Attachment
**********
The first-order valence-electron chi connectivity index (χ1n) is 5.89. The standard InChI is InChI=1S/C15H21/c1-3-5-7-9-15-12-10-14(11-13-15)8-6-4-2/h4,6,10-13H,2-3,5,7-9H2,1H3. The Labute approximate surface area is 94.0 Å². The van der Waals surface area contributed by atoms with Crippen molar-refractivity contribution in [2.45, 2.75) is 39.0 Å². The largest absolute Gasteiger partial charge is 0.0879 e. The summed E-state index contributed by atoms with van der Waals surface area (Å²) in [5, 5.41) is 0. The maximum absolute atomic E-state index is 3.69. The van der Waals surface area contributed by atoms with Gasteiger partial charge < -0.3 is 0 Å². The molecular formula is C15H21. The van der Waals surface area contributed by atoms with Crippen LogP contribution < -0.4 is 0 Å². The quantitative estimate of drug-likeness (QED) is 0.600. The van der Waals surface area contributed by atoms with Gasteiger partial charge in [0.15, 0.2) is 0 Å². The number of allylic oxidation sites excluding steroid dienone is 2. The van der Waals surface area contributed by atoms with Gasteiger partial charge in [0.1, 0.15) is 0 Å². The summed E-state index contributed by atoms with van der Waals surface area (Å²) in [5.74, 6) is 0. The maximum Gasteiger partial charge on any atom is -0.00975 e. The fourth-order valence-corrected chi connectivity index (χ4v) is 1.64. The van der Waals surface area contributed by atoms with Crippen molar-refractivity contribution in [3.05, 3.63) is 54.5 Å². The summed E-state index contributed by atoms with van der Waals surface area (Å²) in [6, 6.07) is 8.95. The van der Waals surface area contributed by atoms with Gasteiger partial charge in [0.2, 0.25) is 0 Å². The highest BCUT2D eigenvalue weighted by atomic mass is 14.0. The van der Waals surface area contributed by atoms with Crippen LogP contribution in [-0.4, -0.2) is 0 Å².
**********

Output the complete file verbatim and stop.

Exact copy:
The first-order valence-electron chi connectivity index (χ1n) is 5.89. The standard InChI is InChI=1S/C15H21/c1-3-5-7-9-15-12-10-14(11-13-15)8-6-4-2/h4,6,10-13H,2-3,5,7-9H2,1H3. The Labute approximate surface area is 94.0 Å². The van der Waals surface area contributed by atoms with Crippen molar-refractivity contribution in [2.45, 2.75) is 39.0 Å². The largest absolute Gasteiger partial charge is 0.0879 e. The summed E-state index contributed by atoms with van der Waals surface area (Å²) in [5, 5.41) is 0. The maximum absolute atomic E-state index is 3.69. The van der Waals surface area contributed by atoms with Gasteiger partial charge < -0.3 is 0 Å². The molecular formula is C15H21. The van der Waals surface area contributed by atoms with Crippen LogP contribution < -0.4 is 0 Å². The quantitative estimate of drug-likeness (QED) is 0.600. The van der Waals surface area contributed by atoms with Gasteiger partial charge in [0.15, 0.2) is 0 Å². The number of allylic oxidation sites excluding steroid dienone is 2. The van der Waals surface area contributed by atoms with Gasteiger partial charge in [0.1, 0.15) is 0 Å². The summed E-state index contributed by atoms with van der Waals surface area (Å²) in [5.74, 6) is 0. The maximum Gasteiger partial charge on any atom is -0.00975 e. The fourth-order valence-corrected chi connectivity index (χ4v) is 1.64. The van der Waals surface area contributed by atoms with Crippen molar-refractivity contribution in [3.05, 3.63) is 54.5 Å². The summed E-state index contributed by atoms with van der Waals surface area (Å²) in [6, 6.07) is 8.95. The van der Waals surface area contributed by atoms with Gasteiger partial charge in [0.2, 0.25) is 0 Å². The highest BCUT2D eigenvalue weighted by atomic mass is 14.0. The van der Waals surface area contributed by atoms with Crippen LogP contribution in [-0.4, -0.2) is 0 Å².